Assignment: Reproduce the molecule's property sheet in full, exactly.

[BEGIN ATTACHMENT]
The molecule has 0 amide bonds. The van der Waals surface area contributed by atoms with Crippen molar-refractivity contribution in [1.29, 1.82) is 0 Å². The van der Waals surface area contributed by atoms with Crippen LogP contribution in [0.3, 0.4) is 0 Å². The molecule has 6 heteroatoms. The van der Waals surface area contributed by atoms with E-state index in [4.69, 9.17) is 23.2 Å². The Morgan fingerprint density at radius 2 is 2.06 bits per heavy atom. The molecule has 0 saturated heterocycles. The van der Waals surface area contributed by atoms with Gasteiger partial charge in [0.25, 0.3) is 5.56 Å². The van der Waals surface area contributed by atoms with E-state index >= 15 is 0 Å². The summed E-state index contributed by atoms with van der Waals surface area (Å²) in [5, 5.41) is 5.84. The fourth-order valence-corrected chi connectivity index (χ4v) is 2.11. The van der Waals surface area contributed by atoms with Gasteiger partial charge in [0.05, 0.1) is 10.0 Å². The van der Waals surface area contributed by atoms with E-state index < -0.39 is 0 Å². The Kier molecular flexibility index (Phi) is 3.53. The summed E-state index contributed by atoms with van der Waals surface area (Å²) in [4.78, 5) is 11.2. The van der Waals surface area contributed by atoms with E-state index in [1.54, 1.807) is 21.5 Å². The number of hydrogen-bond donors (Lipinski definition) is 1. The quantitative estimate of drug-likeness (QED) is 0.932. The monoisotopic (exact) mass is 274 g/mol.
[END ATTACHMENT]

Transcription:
The molecule has 0 amide bonds. The van der Waals surface area contributed by atoms with Crippen molar-refractivity contribution in [1.29, 1.82) is 0 Å². The van der Waals surface area contributed by atoms with Crippen LogP contribution in [0.3, 0.4) is 0 Å². The molecule has 6 heteroatoms. The van der Waals surface area contributed by atoms with E-state index in [4.69, 9.17) is 23.2 Å². The Morgan fingerprint density at radius 2 is 2.06 bits per heavy atom. The molecule has 0 saturated heterocycles. The van der Waals surface area contributed by atoms with Gasteiger partial charge in [0.25, 0.3) is 5.56 Å². The van der Waals surface area contributed by atoms with E-state index >= 15 is 0 Å². The summed E-state index contributed by atoms with van der Waals surface area (Å²) in [5, 5.41) is 5.84. The fourth-order valence-corrected chi connectivity index (χ4v) is 2.11. The van der Waals surface area contributed by atoms with Gasteiger partial charge in [0.05, 0.1) is 10.0 Å². The van der Waals surface area contributed by atoms with E-state index < -0.39 is 0 Å². The Kier molecular flexibility index (Phi) is 3.53. The summed E-state index contributed by atoms with van der Waals surface area (Å²) in [4.78, 5) is 11.2. The van der Waals surface area contributed by atoms with E-state index in [1.54, 1.807) is 21.5 Å². The number of hydrogen-bond donors (Lipinski definition) is 1. The quantitative estimate of drug-likeness (QED) is 0.932. The monoisotopic (exact) mass is 274 g/mol.